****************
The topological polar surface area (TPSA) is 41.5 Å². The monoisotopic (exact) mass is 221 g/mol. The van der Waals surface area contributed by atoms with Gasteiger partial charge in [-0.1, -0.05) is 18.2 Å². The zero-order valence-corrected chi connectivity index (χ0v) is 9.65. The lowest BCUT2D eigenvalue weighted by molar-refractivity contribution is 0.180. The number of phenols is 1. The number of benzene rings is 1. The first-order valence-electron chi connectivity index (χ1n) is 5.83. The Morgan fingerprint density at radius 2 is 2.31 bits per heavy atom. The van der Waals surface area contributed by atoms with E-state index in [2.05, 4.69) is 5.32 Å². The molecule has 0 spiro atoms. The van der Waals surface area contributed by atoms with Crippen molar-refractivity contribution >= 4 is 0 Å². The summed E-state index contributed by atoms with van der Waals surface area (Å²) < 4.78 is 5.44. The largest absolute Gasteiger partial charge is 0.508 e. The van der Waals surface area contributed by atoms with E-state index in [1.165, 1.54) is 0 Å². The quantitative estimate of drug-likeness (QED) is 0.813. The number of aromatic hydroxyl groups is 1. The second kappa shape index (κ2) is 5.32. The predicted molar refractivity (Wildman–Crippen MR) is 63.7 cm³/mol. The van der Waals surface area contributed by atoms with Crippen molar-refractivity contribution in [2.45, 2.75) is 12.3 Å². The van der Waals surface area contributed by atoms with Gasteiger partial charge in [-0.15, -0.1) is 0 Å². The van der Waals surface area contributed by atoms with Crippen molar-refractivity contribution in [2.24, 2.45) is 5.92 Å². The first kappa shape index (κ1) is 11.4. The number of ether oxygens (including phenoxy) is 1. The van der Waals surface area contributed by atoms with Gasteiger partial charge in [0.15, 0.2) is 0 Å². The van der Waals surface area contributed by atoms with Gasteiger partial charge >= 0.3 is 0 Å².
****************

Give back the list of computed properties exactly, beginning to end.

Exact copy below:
The topological polar surface area (TPSA) is 41.5 Å². The monoisotopic (exact) mass is 221 g/mol. The van der Waals surface area contributed by atoms with Gasteiger partial charge in [-0.1, -0.05) is 18.2 Å². The zero-order valence-corrected chi connectivity index (χ0v) is 9.65. The lowest BCUT2D eigenvalue weighted by molar-refractivity contribution is 0.180. The number of phenols is 1. The number of benzene rings is 1. The first-order valence-electron chi connectivity index (χ1n) is 5.83. The Morgan fingerprint density at radius 2 is 2.31 bits per heavy atom. The van der Waals surface area contributed by atoms with E-state index in [2.05, 4.69) is 5.32 Å². The molecule has 0 spiro atoms. The van der Waals surface area contributed by atoms with Crippen molar-refractivity contribution >= 4 is 0 Å². The summed E-state index contributed by atoms with van der Waals surface area (Å²) < 4.78 is 5.44. The largest absolute Gasteiger partial charge is 0.508 e. The van der Waals surface area contributed by atoms with E-state index in [1.165, 1.54) is 0 Å². The quantitative estimate of drug-likeness (QED) is 0.813. The number of aromatic hydroxyl groups is 1. The second kappa shape index (κ2) is 5.32. The predicted molar refractivity (Wildman–Crippen MR) is 63.7 cm³/mol. The van der Waals surface area contributed by atoms with Crippen molar-refractivity contribution in [2.45, 2.75) is 12.3 Å². The van der Waals surface area contributed by atoms with Gasteiger partial charge in [-0.15, -0.1) is 0 Å². The van der Waals surface area contributed by atoms with Crippen molar-refractivity contribution in [2.24, 2.45) is 5.92 Å². The first kappa shape index (κ1) is 11.4. The number of ether oxygens (including phenoxy) is 1. The van der Waals surface area contributed by atoms with Gasteiger partial charge in [0.15, 0.2) is 0 Å². The van der Waals surface area contributed by atoms with Gasteiger partial charge >= 0.3 is 0 Å².